enroll for these lectures, at the time
of regular classification at Waterman
Gymnasium. Any women who did
not complete the lecture series in
a previous year are urged to attend
the lectures so that they may pass
the final examination, thereby com-
pleting the requirement.
Students should enroll for one of

Time of Exercise
Mon. at 8
Mon. at 9
Mon. at 10
Mon. at 11
Mon. at 1
Mon. at 2
Mon. at 3
Tues. at 8
Tues.at 9
Tues. at 10
Tues. at 11
Tues. at 1
Tues. at 2
Tues. at 3

Mon.,
Fri.,
Wed.,
Mon.,
Mon.,
Tues.,
Tues.,
Mon.,
Tues.,
Tues.,
Wed.,
Wed.,
Fri.,
Thurs.,

Feb.
Feb.
Feb.
Feb.
Feb.
Feb.
Feb.
Feb.
Feb.
Feb.
Feb.
Feb.
Feb.
Feb.

SPECIAL

EXAMINATIONS

Special Period
No. Time of Examination
I Sat., Feb. 8, 9-12
II Sat., Feb. 8, 2- 5
III Sat., Feb. 1, 2- 5
IV Thurs., Feb. 6, 2- 5

Courses
German 1, 2, 31, 32
Spanish 1, 2, 31, 32
Music 31
Political Science 1, 2, 51. 52
Zoology 1. Botany 1
Psychology 31. Music 1
French 1, 2, 31, 32, 51, 53,
61, 62, 91, 153
Speech 31, 32

Time of Examination

10,
7,
5,
3,
3,
11,
11,
10,
4,
4,
5,
12,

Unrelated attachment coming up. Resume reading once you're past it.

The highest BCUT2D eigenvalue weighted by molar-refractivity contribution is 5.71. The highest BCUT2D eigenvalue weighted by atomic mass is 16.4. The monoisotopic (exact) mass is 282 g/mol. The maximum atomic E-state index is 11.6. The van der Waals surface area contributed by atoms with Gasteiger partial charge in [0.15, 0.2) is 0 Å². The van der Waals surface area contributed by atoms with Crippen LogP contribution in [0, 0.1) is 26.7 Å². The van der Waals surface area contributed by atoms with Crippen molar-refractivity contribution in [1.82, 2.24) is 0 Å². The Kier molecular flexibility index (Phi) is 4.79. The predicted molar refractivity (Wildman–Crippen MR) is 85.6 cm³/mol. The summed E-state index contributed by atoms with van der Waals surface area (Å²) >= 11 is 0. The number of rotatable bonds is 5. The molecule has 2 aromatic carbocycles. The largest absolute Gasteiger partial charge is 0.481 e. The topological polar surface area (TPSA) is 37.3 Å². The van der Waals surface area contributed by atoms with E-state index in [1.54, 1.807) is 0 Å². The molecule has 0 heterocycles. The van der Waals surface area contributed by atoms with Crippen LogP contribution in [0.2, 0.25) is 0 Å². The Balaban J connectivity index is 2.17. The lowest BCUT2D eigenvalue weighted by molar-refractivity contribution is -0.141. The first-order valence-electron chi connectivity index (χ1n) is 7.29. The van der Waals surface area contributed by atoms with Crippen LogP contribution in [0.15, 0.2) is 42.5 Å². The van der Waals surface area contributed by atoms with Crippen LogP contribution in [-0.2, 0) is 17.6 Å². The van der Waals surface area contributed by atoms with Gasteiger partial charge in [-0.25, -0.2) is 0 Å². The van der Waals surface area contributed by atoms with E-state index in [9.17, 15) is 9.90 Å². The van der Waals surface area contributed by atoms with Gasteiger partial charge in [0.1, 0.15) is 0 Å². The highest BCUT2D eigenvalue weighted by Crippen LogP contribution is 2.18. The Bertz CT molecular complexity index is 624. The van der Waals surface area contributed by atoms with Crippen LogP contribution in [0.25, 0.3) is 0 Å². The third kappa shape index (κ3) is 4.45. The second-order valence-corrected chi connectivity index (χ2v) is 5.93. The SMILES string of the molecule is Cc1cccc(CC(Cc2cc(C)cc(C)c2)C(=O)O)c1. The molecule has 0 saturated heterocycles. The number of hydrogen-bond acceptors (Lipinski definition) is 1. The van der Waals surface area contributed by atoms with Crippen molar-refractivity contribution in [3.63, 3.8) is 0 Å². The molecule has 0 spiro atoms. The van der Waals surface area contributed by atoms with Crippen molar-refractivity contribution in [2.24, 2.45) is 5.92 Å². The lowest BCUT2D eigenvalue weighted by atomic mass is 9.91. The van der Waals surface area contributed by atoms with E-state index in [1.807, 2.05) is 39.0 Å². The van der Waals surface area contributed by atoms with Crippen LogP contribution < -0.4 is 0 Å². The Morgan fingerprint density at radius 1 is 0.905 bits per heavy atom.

7,
6,

9-12
9-12
9-12
9-12
2- 5
2- 5
9-12
2- 5
2- 5
9-12
2- 5
9-12
2- 5
9-12

IRREGULAR EXAMINATIONS
English 1 shall be examined on Tuesday, Feb. 4, 2-5.
English 30 shall be examined on Friday, Feb. 7, 9-12.
Economics 51, 52, 53, and 101 shall be examined on Thursday, Feb. 6, 9-12.
It shall be understood that classes entitled to the regular examination
periods shall have the right-of-way over the above-mentioned irregular
examinations and that special exaninations will be provided for students
affected by such conflicts by the courses utilizing the irregular exam-
ination periods.
Any deviation from the above schedule may be made only by mutual
agreement between students and instructor and with the approval of
the Examinption Schedule Committee.

3-
and women's otrauraiL debating
winners and runner-up, Jock Shuler.
'42L, and Jean Maxted, '41, an-
nounced yesterday.